We can confirm that the Bellatrix upgrade is set for September 6th, with the Merge officially beginning on September 15.
The release of the 2.0 mainnet-ready clients just went live; those running 2.0 nodes are instructed to complete all required upgrades by Sept 6th, when the Bellatrix upgrade will happen.
After this, all that’s left is the ACTUAL merge to Ethereum 2.0!
Out of all the milestones behind us, I have to say the most impressive was seeing how the community came together to meet the requirement of 524,000 Ether deposited in the 2.0 contract to launch and surpassed by over 400%.
It’s safe to say the crypto community is beyond ready for this to happen.
What do you need to do?
If you have no idea what any of the above means, you probably don’t need to do anything.
Everyone who is simply HODLing some Ethereum can relax; everything will happen automatically.
If you do know what the above means, you probably don’t need us to explain anything – the only thing I’ve seen some people unaware of is that you’ll need to have BOTH an execution client (like Besu) and a consensus client (like Teku) – so make sure you do, or you’ll be pretty useless to the network post-merge.
The Upgrade After the Upgrade…
Once ETH2.0 is live, there’s already one major change set to happen sometime in 2023…possibly 2024.
As mentioned already, a huge drop in the amount of computing power needed comes with the initial change to ETH 2.0; the following upgrade drastically changes the amount of storage space needed.
Combine these two factors, and the doors open for phones and various other low-power computers to run Ethereum. The more devices participate, the more secure the network is.
It’s called ‘sharding.’ In simple terms, if you wanted to operate a node (which is the new way to mine Ethereum), it still requires downloading the entire Ethereum ledger, the database of all transactions in the history of Ethereum. Thousands of computers maintaining this record is how 1 person trying to cheat immediately stands out, and fraudulent transactions are rejected.
To mine Ethereum, you’ll need around 120GB of disk space if running Windows and half that if running Linux. While not a huge amount for a computer, it’s more than most mobile devices.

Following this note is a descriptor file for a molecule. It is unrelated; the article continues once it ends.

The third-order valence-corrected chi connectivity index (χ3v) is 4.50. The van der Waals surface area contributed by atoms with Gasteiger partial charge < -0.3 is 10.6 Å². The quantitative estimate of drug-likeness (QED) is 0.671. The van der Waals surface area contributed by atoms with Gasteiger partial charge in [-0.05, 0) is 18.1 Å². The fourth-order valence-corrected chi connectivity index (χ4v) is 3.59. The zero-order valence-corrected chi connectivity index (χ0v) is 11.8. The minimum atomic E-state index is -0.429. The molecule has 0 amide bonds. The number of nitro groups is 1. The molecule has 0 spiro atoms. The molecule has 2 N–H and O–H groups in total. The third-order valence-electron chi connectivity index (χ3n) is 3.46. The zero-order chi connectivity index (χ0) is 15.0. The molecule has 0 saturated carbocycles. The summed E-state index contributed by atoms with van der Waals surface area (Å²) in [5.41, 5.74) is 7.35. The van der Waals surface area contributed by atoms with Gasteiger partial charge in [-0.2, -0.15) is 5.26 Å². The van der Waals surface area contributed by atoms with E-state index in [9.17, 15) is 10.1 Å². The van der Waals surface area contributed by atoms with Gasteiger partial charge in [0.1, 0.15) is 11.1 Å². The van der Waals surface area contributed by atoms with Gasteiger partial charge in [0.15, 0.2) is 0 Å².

But with sharding, the database gets split among all the computers on the network. With a network the size of Ethereum, there’s no additional security risk as a copy of every portion of the database will still exist on thousands of computers.
For those who want to get more involved…
With all the excitement around ETH 2.0, many people are looking to do more, like staking their coins and starting to earn more ETH for participating.
As mentioned, nodes replace miners in ETH2.0 – many people have an old laptop sitting in a powerful box to run one. Because they require significantly less computing power, they also use significantly less electricity. Under the current system of miners, that same laptop probably wouldn’t mine enough to cover the electricity costs.
You may be thinking, “that sounds great” you may even have an old laptop in the closet collecting dust – well, the bad news is that to launch a node, there’s a requirement to own 32 ETH ($50,000 worth at the time of publishing).
The upside is that you won’t need to dust off that old laptop – you can participate in a pool. This is where any number of people, dozens, hundreds, whatever, all contribute their ETH towards reaching the required 32 to launch node, with profits split depending on the total percentage someone contributes. Many major exchanges will be running pools; some, like KuCoin are already accepting deposits and paying rewards.